K.F. Ng-Kwai-Hang, professor of animal science at McGill University has spent the last 25 years studying the genetics of cows and their effect on cheese and has recently identified which make the best cheese.
"There are more than 100 different breeds of cows. However, the best milk producers are Holsteins," said Ng-Kwai-Hang. "Within a specific breed, the milk these cows produce is not the same - it differs in its fat, protein and lactose content."
This means that cheese made from this milk will also differ in its composition and the taste.
"Basically, cheddar cheese can be made from all milk, but the taste and quality will be different from breed to breed and also within a breed," he said.
Ng has identified the role of specific milk protein genes that affect cheese yield, composition and quality. He and his research team have found that small changes or mutations in the DNA of certain genes lead to changes in the protein which results in dramatic changes in the cheese.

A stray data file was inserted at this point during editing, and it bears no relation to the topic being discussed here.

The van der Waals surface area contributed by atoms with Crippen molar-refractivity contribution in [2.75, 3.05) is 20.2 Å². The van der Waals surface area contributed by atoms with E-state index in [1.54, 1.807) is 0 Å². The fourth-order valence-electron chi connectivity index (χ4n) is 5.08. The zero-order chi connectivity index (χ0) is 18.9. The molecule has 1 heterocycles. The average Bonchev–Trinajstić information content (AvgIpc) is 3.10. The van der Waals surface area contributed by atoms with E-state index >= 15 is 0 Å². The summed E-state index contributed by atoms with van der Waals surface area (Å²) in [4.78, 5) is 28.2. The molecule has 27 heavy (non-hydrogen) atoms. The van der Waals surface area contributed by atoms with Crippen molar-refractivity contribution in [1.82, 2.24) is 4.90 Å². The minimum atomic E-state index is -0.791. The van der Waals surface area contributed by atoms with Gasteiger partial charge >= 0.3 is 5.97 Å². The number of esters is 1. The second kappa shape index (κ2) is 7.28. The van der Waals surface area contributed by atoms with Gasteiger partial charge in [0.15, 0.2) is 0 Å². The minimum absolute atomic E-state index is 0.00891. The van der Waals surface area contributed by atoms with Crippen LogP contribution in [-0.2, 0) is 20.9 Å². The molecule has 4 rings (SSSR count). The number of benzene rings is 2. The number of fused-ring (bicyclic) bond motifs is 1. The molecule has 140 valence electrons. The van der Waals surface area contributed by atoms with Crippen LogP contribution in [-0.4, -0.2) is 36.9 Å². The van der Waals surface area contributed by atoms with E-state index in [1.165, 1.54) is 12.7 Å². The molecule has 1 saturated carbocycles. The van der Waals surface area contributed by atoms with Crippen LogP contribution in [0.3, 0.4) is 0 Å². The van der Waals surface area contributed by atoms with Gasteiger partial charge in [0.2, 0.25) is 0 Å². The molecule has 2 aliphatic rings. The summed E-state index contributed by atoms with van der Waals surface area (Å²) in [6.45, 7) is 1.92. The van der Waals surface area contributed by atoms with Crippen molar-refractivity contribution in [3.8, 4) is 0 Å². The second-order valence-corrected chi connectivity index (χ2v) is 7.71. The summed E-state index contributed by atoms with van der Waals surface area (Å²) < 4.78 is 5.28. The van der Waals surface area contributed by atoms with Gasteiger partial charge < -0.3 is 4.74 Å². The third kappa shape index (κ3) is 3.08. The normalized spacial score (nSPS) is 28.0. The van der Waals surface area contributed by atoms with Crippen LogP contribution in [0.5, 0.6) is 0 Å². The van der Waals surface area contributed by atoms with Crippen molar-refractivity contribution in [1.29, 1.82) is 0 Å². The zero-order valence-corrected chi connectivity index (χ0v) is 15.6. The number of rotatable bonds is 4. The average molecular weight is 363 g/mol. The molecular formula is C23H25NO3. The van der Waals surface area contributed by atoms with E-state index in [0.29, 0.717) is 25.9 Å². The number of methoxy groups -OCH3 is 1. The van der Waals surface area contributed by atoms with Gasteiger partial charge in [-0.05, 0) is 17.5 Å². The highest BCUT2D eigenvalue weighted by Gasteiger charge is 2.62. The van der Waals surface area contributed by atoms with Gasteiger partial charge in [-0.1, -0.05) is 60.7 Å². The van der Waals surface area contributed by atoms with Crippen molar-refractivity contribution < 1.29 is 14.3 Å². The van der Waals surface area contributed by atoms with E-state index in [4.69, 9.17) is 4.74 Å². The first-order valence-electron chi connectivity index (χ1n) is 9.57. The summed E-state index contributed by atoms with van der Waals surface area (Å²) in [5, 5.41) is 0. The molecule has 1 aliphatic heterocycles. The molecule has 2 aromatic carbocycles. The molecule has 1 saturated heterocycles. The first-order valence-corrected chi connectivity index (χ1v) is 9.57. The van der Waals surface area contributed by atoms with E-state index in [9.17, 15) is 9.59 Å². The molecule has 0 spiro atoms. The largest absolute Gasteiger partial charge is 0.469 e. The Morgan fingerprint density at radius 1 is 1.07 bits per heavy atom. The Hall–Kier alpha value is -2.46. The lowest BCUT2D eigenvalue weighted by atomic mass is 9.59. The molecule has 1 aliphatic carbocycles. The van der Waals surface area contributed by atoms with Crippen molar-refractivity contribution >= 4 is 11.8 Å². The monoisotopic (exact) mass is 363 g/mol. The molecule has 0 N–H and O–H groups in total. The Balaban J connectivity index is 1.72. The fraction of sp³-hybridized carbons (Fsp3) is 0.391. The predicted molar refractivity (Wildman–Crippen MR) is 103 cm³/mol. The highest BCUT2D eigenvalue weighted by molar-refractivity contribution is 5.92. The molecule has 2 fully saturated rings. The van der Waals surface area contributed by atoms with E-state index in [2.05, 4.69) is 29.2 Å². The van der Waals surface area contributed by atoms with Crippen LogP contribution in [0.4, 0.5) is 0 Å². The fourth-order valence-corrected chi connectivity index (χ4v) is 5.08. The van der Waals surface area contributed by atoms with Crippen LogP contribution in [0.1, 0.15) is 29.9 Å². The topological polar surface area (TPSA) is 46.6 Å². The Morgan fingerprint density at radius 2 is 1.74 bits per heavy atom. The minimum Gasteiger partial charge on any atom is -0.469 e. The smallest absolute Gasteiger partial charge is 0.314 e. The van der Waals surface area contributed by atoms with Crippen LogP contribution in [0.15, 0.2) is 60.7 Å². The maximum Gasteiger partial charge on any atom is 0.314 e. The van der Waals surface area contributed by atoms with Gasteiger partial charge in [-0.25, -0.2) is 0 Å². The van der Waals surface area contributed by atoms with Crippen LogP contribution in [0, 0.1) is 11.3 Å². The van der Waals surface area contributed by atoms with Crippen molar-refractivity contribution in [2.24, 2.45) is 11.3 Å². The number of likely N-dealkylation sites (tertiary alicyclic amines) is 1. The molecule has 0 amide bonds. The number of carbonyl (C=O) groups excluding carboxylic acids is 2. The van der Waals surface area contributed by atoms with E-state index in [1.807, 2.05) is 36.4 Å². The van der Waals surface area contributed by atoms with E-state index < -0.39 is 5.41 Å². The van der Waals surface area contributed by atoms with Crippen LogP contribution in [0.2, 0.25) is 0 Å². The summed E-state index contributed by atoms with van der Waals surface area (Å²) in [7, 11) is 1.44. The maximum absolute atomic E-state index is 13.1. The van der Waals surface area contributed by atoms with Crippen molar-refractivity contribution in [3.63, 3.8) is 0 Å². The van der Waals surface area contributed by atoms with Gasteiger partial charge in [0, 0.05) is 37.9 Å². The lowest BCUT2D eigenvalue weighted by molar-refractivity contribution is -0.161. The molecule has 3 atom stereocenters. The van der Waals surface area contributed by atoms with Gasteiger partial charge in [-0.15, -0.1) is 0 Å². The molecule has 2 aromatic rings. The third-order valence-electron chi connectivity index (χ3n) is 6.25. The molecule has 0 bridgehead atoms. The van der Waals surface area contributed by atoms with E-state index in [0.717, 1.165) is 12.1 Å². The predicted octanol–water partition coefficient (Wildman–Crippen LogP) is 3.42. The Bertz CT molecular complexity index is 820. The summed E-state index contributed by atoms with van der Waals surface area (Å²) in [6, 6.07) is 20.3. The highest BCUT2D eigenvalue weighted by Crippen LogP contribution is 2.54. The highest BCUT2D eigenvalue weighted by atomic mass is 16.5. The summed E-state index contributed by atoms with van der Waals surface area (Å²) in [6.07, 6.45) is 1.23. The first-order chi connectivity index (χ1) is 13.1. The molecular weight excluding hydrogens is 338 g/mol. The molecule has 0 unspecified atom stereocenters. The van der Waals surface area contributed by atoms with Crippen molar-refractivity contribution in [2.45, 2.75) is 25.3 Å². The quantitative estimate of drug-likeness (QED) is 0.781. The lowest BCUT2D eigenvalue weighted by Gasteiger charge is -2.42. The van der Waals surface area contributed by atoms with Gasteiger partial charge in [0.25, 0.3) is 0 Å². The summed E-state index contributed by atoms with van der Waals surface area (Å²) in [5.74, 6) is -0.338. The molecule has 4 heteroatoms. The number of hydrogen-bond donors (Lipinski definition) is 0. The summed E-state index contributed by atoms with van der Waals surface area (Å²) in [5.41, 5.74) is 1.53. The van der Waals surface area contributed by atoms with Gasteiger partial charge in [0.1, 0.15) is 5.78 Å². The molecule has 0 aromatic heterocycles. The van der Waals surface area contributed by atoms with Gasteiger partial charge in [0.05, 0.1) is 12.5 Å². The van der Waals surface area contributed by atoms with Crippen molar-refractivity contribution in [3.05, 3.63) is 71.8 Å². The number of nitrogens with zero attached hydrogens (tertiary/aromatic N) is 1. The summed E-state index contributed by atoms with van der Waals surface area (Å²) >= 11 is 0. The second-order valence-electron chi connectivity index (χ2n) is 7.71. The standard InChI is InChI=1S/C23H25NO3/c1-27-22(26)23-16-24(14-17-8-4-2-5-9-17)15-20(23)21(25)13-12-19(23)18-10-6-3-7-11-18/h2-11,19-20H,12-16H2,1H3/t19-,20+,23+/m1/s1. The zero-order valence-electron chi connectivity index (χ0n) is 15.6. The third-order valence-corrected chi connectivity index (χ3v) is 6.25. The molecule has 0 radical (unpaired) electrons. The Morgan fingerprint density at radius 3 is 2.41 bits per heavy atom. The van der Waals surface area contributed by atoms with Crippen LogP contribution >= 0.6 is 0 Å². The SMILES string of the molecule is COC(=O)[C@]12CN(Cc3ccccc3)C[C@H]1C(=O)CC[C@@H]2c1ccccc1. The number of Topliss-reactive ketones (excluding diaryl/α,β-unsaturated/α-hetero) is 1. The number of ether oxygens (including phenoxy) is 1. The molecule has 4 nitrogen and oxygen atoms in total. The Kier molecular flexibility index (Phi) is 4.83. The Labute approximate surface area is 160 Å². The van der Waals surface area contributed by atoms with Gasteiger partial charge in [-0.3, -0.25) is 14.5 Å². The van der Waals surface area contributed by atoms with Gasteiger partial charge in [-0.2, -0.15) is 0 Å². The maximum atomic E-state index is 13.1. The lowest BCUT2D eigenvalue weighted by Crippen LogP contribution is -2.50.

Their findings show that a mutation in the particular protein, the kappa-casein, is associated with a higher yield of cheese and one which is better quality.
"By looking at the genetic profile of cows, we are able to predict which one will produce the best cheese."
According to Ng, in addition to the two genetic variants for kappa casein, there are about 50 known milk protein gene variants and they have diverse effects on dairy product production.
"Because the genetic variants are inherited according to simple Mendelian rules, it is possible to breed for specific variants," says Ng. "We are seeing this already where breeding programs are in place to increase the frequency of the B type of kappa-casein in cow populations in order to improve the milk quality and its cheese making characteristics."
Cheese in general in currently winning more favor with Americans than it has in the past. The Wisconsin Milk Marketing Board said in December last year that the country has increased its per capita consumption of cheese from 23 pounds in 1985 to 31 pounds in 2003. Analysts forecast that by 2013 this figure will have reached 33 pounds.